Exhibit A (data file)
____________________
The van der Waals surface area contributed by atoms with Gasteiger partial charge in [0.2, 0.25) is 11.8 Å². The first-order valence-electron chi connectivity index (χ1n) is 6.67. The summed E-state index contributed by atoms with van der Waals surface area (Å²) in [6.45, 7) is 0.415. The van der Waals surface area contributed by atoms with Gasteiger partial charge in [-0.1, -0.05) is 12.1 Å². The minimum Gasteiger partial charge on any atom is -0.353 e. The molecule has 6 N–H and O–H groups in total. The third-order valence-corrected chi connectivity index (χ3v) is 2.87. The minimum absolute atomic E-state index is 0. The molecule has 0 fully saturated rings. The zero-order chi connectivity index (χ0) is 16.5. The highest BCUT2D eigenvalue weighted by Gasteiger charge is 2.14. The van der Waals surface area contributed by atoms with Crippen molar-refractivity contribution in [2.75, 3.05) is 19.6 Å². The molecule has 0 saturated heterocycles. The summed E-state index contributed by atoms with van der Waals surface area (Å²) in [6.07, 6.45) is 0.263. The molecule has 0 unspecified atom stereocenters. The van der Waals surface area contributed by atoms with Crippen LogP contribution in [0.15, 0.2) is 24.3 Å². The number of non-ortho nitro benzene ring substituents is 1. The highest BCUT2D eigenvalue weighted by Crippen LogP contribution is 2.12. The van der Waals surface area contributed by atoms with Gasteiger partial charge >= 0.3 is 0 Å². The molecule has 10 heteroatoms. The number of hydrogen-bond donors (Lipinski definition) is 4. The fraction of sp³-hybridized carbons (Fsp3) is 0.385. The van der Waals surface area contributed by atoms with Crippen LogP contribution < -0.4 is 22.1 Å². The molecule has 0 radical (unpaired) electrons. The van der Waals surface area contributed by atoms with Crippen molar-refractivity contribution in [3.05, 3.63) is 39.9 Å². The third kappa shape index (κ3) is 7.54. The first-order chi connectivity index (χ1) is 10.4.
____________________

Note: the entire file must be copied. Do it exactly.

The van der Waals surface area contributed by atoms with Gasteiger partial charge in [0.2, 0.25) is 11.8 Å². The first-order valence-electron chi connectivity index (χ1n) is 6.67. The summed E-state index contributed by atoms with van der Waals surface area (Å²) in [6.45, 7) is 0.415. The van der Waals surface area contributed by atoms with Gasteiger partial charge in [-0.1, -0.05) is 12.1 Å². The minimum Gasteiger partial charge on any atom is -0.353 e. The molecule has 6 N–H and O–H groups in total. The third-order valence-corrected chi connectivity index (χ3v) is 2.87. The minimum absolute atomic E-state index is 0. The molecule has 0 fully saturated rings. The zero-order chi connectivity index (χ0) is 16.5. The highest BCUT2D eigenvalue weighted by Gasteiger charge is 2.14. The van der Waals surface area contributed by atoms with Crippen molar-refractivity contribution in [2.75, 3.05) is 19.6 Å². The molecule has 0 saturated heterocycles. The summed E-state index contributed by atoms with van der Waals surface area (Å²) in [6.07, 6.45) is 0.263. The molecule has 0 unspecified atom stereocenters. The van der Waals surface area contributed by atoms with Crippen LogP contribution in [0.15, 0.2) is 24.3 Å². The number of non-ortho nitro benzene ring substituents is 1. The highest BCUT2D eigenvalue weighted by Crippen LogP contribution is 2.12. The van der Waals surface area contributed by atoms with Gasteiger partial charge >= 0.3 is 0 Å². The molecule has 10 heteroatoms. The number of hydrogen-bond donors (Lipinski definition) is 4. The fraction of sp³-hybridized carbons (Fsp3) is 0.385. The van der Waals surface area contributed by atoms with Crippen LogP contribution < -0.4 is 22.1 Å². The molecule has 0 radical (unpaired) electrons. The van der Waals surface area contributed by atoms with Crippen molar-refractivity contribution in [3.05, 3.63) is 39.9 Å². The third kappa shape index (κ3) is 7.54. The first-order chi connectivity index (χ1) is 10.4.